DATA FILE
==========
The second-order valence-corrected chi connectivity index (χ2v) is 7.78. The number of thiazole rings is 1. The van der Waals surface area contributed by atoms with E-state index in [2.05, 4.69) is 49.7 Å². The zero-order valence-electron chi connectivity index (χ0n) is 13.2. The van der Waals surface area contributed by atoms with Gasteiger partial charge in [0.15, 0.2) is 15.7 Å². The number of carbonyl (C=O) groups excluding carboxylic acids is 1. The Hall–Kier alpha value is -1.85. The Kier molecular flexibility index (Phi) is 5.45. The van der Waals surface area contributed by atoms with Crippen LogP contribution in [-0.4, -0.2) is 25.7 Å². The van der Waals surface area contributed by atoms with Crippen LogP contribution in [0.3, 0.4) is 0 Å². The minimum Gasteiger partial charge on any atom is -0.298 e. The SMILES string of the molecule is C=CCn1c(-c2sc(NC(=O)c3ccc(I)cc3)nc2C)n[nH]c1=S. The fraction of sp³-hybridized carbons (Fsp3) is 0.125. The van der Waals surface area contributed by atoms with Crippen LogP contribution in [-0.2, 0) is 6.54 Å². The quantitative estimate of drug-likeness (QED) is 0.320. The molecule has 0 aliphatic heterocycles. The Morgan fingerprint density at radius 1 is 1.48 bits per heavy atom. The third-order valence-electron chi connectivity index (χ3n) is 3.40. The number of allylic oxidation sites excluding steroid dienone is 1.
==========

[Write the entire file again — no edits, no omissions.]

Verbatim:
The second-order valence-corrected chi connectivity index (χ2v) is 7.78. The number of thiazole rings is 1. The van der Waals surface area contributed by atoms with E-state index in [2.05, 4.69) is 49.7 Å². The zero-order valence-electron chi connectivity index (χ0n) is 13.2. The van der Waals surface area contributed by atoms with Gasteiger partial charge in [0.15, 0.2) is 15.7 Å². The number of carbonyl (C=O) groups excluding carboxylic acids is 1. The Hall–Kier alpha value is -1.85. The Kier molecular flexibility index (Phi) is 5.45. The van der Waals surface area contributed by atoms with Crippen LogP contribution in [-0.4, -0.2) is 25.7 Å². The van der Waals surface area contributed by atoms with Crippen LogP contribution in [0.3, 0.4) is 0 Å². The minimum Gasteiger partial charge on any atom is -0.298 e. The SMILES string of the molecule is C=CCn1c(-c2sc(NC(=O)c3ccc(I)cc3)nc2C)n[nH]c1=S. The fraction of sp³-hybridized carbons (Fsp3) is 0.125. The van der Waals surface area contributed by atoms with Crippen LogP contribution in [-0.2, 0) is 6.54 Å². The quantitative estimate of drug-likeness (QED) is 0.320. The molecule has 0 aliphatic heterocycles. The Morgan fingerprint density at radius 1 is 1.48 bits per heavy atom. The third-order valence-electron chi connectivity index (χ3n) is 3.40. The number of allylic oxidation sites excluding steroid dienone is 1.